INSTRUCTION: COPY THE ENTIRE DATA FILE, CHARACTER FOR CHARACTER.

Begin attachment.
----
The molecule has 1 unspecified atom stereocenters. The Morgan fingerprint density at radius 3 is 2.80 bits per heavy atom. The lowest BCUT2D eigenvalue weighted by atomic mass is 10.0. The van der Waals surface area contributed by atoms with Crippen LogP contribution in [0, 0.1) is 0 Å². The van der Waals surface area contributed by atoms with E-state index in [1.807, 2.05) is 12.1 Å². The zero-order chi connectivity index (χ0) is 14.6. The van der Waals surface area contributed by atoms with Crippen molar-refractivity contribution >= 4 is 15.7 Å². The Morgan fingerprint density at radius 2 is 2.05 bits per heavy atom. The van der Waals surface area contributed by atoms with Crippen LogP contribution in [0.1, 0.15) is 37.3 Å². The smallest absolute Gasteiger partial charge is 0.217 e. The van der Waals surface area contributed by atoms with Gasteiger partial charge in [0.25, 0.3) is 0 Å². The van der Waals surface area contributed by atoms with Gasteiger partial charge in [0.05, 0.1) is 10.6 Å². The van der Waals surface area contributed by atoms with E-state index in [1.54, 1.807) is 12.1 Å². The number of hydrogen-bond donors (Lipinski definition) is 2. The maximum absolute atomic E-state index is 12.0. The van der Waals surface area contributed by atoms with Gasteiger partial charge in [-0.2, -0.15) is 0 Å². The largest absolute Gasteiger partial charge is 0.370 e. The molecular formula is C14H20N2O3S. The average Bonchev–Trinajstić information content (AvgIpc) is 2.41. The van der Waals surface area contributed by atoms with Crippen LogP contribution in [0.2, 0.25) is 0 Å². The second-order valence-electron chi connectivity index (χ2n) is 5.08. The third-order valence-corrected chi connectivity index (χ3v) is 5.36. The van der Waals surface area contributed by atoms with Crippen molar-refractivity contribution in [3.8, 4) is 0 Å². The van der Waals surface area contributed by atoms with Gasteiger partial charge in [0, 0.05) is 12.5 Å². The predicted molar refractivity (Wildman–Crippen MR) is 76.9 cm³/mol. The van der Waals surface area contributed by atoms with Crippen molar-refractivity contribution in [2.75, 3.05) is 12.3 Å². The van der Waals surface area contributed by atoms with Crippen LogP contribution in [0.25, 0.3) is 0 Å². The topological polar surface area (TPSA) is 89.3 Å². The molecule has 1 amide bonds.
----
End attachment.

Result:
The molecule has 1 unspecified atom stereocenters. The Morgan fingerprint density at radius 3 is 2.80 bits per heavy atom. The lowest BCUT2D eigenvalue weighted by atomic mass is 10.0. The van der Waals surface area contributed by atoms with Crippen LogP contribution in [0, 0.1) is 0 Å². The van der Waals surface area contributed by atoms with E-state index in [1.807, 2.05) is 12.1 Å². The zero-order chi connectivity index (χ0) is 14.6. The van der Waals surface area contributed by atoms with Crippen molar-refractivity contribution >= 4 is 15.7 Å². The Morgan fingerprint density at radius 2 is 2.05 bits per heavy atom. The van der Waals surface area contributed by atoms with Crippen LogP contribution in [0.1, 0.15) is 37.3 Å². The smallest absolute Gasteiger partial charge is 0.217 e. The van der Waals surface area contributed by atoms with Gasteiger partial charge in [0.25, 0.3) is 0 Å². The van der Waals surface area contributed by atoms with Gasteiger partial charge in [0.05, 0.1) is 10.6 Å². The van der Waals surface area contributed by atoms with E-state index in [1.54, 1.807) is 12.1 Å². The number of hydrogen-bond donors (Lipinski definition) is 2. The maximum absolute atomic E-state index is 12.0. The van der Waals surface area contributed by atoms with Gasteiger partial charge in [-0.2, -0.15) is 0 Å². The largest absolute Gasteiger partial charge is 0.370 e. The molecular formula is C14H20N2O3S. The average Bonchev–Trinajstić information content (AvgIpc) is 2.41. The van der Waals surface area contributed by atoms with Crippen LogP contribution in [0.2, 0.25) is 0 Å². The second-order valence-electron chi connectivity index (χ2n) is 5.08. The third-order valence-corrected chi connectivity index (χ3v) is 5.36. The van der Waals surface area contributed by atoms with Crippen molar-refractivity contribution in [3.8, 4) is 0 Å². The van der Waals surface area contributed by atoms with Gasteiger partial charge in [0, 0.05) is 12.5 Å². The predicted molar refractivity (Wildman–Crippen MR) is 76.9 cm³/mol. The van der Waals surface area contributed by atoms with Crippen molar-refractivity contribution in [2.75, 3.05) is 12.3 Å². The van der Waals surface area contributed by atoms with Crippen LogP contribution in [0.25, 0.3) is 0 Å². The topological polar surface area (TPSA) is 89.3 Å². The molecule has 1 amide bonds.